Authenticated encryption is a form of symmetric encryption that, in addition to providing confidentiality for the plaintext that is encrypted, provides a way to check its integrity and authenticity.
This category includes block ciphers and stream ciphers that perform symmetric encryption.
A message authentication code, or MAC, is a keyed function that can be used to ensure the authenticity and integrity of data. MACs use symmetric keys.
Cryptographic hashes are unkeyed functions that are used in several different ways, such as digital signatures and message authentication. The security goal of a cryptographic hash depends on the way in which it is used.
A key derivation function (KDF) is used to compute one or more keys from another key. In some cases the input key must be uniformly random; in other cases, it merely must be unpredictable.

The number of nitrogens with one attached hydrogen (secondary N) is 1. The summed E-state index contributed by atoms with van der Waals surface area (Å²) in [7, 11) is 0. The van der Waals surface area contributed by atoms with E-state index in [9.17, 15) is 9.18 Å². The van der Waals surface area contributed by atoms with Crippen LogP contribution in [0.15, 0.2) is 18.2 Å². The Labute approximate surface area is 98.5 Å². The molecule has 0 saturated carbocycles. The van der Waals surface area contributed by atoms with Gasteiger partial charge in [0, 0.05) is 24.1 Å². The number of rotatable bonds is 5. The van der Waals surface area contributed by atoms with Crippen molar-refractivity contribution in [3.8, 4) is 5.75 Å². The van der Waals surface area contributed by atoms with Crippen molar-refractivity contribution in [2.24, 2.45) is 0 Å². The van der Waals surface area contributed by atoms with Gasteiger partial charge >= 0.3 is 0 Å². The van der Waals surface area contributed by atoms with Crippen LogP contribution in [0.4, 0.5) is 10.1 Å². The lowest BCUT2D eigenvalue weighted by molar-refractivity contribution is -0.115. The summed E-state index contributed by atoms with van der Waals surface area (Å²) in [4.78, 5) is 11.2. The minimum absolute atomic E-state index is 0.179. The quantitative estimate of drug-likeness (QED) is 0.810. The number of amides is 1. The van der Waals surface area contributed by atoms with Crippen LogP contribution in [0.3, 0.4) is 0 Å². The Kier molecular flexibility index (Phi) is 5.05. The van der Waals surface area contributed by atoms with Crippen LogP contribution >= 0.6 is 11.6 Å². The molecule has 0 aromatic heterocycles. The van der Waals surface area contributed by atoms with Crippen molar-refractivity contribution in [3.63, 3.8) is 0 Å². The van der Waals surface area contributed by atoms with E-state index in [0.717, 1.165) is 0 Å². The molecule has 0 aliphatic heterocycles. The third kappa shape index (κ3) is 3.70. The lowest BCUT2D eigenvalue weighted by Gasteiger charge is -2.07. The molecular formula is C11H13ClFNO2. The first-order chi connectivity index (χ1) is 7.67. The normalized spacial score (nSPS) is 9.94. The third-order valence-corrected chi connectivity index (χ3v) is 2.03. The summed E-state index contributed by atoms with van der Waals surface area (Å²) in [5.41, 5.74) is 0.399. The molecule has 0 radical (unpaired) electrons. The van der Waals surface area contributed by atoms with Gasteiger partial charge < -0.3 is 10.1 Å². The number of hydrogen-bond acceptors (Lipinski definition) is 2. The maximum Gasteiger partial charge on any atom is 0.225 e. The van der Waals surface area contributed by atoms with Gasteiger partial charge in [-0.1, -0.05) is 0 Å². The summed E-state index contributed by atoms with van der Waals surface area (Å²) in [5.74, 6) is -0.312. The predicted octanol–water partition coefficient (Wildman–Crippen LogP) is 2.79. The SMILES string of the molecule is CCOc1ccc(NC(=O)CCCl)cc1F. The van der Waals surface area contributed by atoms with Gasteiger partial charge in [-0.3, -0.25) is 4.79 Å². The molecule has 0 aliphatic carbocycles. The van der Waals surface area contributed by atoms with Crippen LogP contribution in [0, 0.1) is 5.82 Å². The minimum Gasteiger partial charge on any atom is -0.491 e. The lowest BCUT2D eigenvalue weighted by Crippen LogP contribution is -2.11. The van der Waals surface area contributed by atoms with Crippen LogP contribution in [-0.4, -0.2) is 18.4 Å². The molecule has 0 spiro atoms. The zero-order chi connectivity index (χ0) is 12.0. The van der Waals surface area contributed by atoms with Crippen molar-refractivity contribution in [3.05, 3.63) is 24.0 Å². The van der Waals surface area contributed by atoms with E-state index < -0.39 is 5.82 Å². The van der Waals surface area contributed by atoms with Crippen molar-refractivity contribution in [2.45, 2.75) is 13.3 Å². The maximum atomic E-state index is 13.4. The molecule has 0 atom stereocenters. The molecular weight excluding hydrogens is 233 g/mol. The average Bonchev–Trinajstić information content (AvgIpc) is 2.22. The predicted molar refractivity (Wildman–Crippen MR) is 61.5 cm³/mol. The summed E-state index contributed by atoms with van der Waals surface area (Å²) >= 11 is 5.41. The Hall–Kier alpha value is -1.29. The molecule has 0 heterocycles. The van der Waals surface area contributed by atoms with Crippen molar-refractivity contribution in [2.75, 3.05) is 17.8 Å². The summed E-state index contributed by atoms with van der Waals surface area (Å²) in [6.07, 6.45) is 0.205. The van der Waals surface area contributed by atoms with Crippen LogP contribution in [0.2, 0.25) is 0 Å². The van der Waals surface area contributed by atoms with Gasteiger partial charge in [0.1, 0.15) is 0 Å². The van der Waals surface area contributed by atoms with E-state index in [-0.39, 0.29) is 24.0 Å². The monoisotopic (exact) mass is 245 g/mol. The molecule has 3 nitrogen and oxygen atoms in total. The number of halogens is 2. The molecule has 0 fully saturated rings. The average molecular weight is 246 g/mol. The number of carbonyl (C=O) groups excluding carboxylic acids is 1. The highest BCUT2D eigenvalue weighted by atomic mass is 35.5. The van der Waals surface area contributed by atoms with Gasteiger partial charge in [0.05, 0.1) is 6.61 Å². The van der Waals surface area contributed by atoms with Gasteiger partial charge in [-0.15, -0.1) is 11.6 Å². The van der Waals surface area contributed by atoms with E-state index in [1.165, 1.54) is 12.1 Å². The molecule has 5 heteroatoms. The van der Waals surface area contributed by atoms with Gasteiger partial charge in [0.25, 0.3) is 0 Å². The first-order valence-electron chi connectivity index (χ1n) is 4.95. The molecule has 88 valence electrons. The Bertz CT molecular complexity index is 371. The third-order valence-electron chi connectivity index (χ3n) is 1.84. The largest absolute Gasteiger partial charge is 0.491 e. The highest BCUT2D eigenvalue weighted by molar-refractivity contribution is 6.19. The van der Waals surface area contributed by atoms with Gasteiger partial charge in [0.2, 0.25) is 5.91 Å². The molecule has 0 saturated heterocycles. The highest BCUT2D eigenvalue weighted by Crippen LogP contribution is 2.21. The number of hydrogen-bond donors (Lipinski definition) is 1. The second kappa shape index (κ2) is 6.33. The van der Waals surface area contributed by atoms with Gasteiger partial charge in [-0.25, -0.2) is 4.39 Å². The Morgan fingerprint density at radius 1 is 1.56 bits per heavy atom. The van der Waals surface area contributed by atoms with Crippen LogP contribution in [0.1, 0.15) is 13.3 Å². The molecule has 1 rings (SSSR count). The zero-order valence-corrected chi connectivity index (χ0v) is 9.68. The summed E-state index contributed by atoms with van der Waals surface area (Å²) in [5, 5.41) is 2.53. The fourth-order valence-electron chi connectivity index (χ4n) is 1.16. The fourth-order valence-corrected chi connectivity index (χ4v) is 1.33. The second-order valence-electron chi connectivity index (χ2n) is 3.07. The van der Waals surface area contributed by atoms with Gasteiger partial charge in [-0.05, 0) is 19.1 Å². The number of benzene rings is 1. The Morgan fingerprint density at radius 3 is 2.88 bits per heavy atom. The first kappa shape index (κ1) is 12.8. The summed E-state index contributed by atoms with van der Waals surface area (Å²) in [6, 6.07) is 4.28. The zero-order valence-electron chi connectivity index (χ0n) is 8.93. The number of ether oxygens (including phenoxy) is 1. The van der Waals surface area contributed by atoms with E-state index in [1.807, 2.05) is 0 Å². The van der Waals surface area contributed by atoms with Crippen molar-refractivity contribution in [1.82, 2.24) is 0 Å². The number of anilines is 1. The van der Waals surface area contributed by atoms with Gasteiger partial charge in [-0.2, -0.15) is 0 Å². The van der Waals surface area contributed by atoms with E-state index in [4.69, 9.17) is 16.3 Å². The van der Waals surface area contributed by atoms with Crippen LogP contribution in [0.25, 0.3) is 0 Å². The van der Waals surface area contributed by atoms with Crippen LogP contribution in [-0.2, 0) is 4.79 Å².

This category contains asymmetric key protocols that can be used to establish shared secrets.
Asymmetric encryption and asymmetric authentication are covered in this category.
The protocols in this category can be used to establish a strong shared secret, using only a weak password for authentication, and they resist offline dictionary attacks.
A cryptographic programming interface defines how cryptographic algorithms can be used. The security and efficiency of an implementation can depend on the details of its interface. Several different interfaces have been defined for use in different domains.
The PKCS documents are specifications that were produced by RSA Laboratories; some (but not all) of the documents have been published as Informational RFCs. These specifications have become part of many formal standards, including PKIX, S/MIME, TLS, ANSI X9 and IEEE P1363.
This category touches on essentials of cryptography other than the basic algorithms.
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